Tom Webster, writing and speaking

Should Klout Scores Be "Stickier?"

Added on by Tom Webster.

After reading my friend Mark Schaefer's latest provocative post about Klout, "The Making of a Social Media Slut," I had a good, long look at my Klout score. It's not bad. I'm no Jay Baer, but my score is higher than that of former Family Ties star and childhood crush Justine Bateman, so I'm doing OK, I guess. While looking at some of the various components of my score, though, I was reminded of something that baseball scouts know as gospel - once you demonstrate a skill, you "own" that skill. In other words, if you hit 25 home runs in a season, people can say it is a fluke, but they cannot say you aren't capable of hitting 25 home runs. After all, you did. You own that skill, and forecasters can't treat yesterdays fluke as tomorrow's impossibility. So, performance indicators tend to be a little "sticky" - even if the previous performance is considered to be a fluke, the projections won't fall too precipitously far from the bar that the player has, indeed, demonstrably set.

So, with that potentially irrelevant preamble aside, I pose this question: Why do Klout scores decline in the short term? In other words, consider my graph:


This represents my Klout score from one month ago (June 21st, 2011) to today. I started off at 66, and hung there for a while. By July 9th, I had fallen to 57 - a decline of 14%. Not an insignificant decline. Turns out, I was on vacation prior to that - I spent the week of July 4th seriously off the grid, and unleashed my withering torrent of tweets to a lake full of unreceptive fish rather than the Internet. So, I dropped, but I didn't drop because my ability to influence eroded. It dropped because I wasn't active.

It's now back to 61. I'm trying, folks, I'm trying. But if Oprah stopped tweeting for a year, and then uncorked a single "click here to find out about my new TV show" link, I think you'd see that her actual influence would not have eroded one bit, even if her Klout score had declined precipitously.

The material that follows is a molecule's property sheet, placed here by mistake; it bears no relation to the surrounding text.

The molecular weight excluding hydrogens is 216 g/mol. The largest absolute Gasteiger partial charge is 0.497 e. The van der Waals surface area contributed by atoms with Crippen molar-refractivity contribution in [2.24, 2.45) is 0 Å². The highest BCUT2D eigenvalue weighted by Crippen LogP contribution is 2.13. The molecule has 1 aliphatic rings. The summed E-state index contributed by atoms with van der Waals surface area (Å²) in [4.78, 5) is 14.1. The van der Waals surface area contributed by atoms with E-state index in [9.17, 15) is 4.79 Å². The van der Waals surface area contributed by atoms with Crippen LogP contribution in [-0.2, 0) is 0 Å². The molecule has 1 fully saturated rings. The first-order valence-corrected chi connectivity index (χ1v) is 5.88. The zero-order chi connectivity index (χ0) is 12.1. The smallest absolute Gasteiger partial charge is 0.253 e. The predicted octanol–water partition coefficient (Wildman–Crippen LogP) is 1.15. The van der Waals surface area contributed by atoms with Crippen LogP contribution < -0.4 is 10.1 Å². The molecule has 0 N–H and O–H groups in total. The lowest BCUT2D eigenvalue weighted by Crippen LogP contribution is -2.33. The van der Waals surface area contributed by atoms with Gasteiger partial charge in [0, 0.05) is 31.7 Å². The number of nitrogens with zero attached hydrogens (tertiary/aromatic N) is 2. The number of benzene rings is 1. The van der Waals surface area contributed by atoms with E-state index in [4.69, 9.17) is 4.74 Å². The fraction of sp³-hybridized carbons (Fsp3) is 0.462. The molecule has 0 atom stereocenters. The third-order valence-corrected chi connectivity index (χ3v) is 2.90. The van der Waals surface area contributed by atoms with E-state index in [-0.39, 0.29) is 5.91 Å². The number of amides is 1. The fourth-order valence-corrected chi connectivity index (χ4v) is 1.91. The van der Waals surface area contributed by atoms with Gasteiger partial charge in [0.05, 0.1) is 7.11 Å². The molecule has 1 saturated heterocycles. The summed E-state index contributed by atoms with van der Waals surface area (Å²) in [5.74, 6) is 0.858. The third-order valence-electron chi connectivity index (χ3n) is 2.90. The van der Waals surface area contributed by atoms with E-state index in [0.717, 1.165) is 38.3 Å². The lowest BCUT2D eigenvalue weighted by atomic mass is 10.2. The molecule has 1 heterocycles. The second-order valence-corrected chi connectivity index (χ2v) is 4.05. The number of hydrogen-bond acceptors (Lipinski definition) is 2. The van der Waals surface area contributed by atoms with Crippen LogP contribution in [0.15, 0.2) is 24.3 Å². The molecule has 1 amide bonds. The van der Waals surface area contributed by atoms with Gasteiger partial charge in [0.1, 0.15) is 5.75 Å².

What this really comes down to is this: inherent in this algorithm is an assumption - a human assumption, and not a piece of math - that out-of-sight = out-of-mind on social networks. To some extent, that has to be true, surely. But just one month ago I "owned" a 66 - this was my demonstrable Klout for well over a month, I believe. Did my week in the hinterlands of Maine somehow erode my powers of persuasion? Now, that's not to say that over time, inactivity shouldn't cause a corresponding drop in Klout - but how much activity, and over how much time - these are human assumptions.

So, my point here is this: if, as Mark Schaefer has suggested several times in the past, the Klout score is the new social "credit score," then I surely hope potential employers, conference directors and even prospective dates do what competent banks do - look at a range of scores over time, and not just a snapshot. Because, as I've noted here in the past several times, the problem isn't with Klout then - they are getting better and better at what they do - the problem is with the people using Klout irresponsibly for decision support.

Anyway, I'm going to tweet Justine Bateman for a date now. At last, I think I have a chance.